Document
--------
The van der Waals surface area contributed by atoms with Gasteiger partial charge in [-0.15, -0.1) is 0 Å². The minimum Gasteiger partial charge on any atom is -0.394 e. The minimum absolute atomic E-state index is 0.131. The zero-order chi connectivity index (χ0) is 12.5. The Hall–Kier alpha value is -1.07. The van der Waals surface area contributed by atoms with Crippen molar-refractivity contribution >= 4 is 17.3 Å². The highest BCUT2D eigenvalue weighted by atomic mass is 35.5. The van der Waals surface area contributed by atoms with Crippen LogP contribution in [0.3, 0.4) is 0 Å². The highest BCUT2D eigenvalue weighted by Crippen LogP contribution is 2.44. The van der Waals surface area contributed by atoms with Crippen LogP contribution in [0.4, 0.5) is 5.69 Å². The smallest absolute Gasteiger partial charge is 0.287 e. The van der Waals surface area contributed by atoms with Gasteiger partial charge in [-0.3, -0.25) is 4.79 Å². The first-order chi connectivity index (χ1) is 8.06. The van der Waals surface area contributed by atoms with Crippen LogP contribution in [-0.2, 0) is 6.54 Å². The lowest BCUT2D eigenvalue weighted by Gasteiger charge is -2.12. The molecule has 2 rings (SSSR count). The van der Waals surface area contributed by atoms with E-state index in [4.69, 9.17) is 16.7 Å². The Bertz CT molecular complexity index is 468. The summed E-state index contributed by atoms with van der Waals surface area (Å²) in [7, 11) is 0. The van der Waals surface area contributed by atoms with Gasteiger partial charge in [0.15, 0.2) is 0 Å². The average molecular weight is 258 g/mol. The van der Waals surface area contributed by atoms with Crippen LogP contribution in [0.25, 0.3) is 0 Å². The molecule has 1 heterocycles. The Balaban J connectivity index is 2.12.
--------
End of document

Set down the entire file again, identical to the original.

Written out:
The van der Waals surface area contributed by atoms with Gasteiger partial charge in [-0.15, -0.1) is 0 Å². The minimum Gasteiger partial charge on any atom is -0.394 e. The minimum absolute atomic E-state index is 0.131. The zero-order chi connectivity index (χ0) is 12.5. The Hall–Kier alpha value is -1.07. The van der Waals surface area contributed by atoms with Crippen molar-refractivity contribution >= 4 is 17.3 Å². The highest BCUT2D eigenvalue weighted by atomic mass is 35.5. The van der Waals surface area contributed by atoms with Crippen LogP contribution in [0.3, 0.4) is 0 Å². The highest BCUT2D eigenvalue weighted by Crippen LogP contribution is 2.44. The van der Waals surface area contributed by atoms with Crippen LogP contribution in [0.4, 0.5) is 5.69 Å². The smallest absolute Gasteiger partial charge is 0.287 e. The van der Waals surface area contributed by atoms with Gasteiger partial charge in [-0.3, -0.25) is 4.79 Å². The first-order chi connectivity index (χ1) is 8.06. The van der Waals surface area contributed by atoms with Crippen LogP contribution in [-0.2, 0) is 6.54 Å². The lowest BCUT2D eigenvalue weighted by Gasteiger charge is -2.12. The molecule has 2 rings (SSSR count). The van der Waals surface area contributed by atoms with E-state index in [4.69, 9.17) is 16.7 Å². The Bertz CT molecular complexity index is 468. The summed E-state index contributed by atoms with van der Waals surface area (Å²) in [7, 11) is 0. The van der Waals surface area contributed by atoms with Gasteiger partial charge in [0.15, 0.2) is 0 Å². The average molecular weight is 258 g/mol. The van der Waals surface area contributed by atoms with Crippen LogP contribution in [0.25, 0.3) is 0 Å². The molecule has 1 heterocycles. The Balaban J connectivity index is 2.12.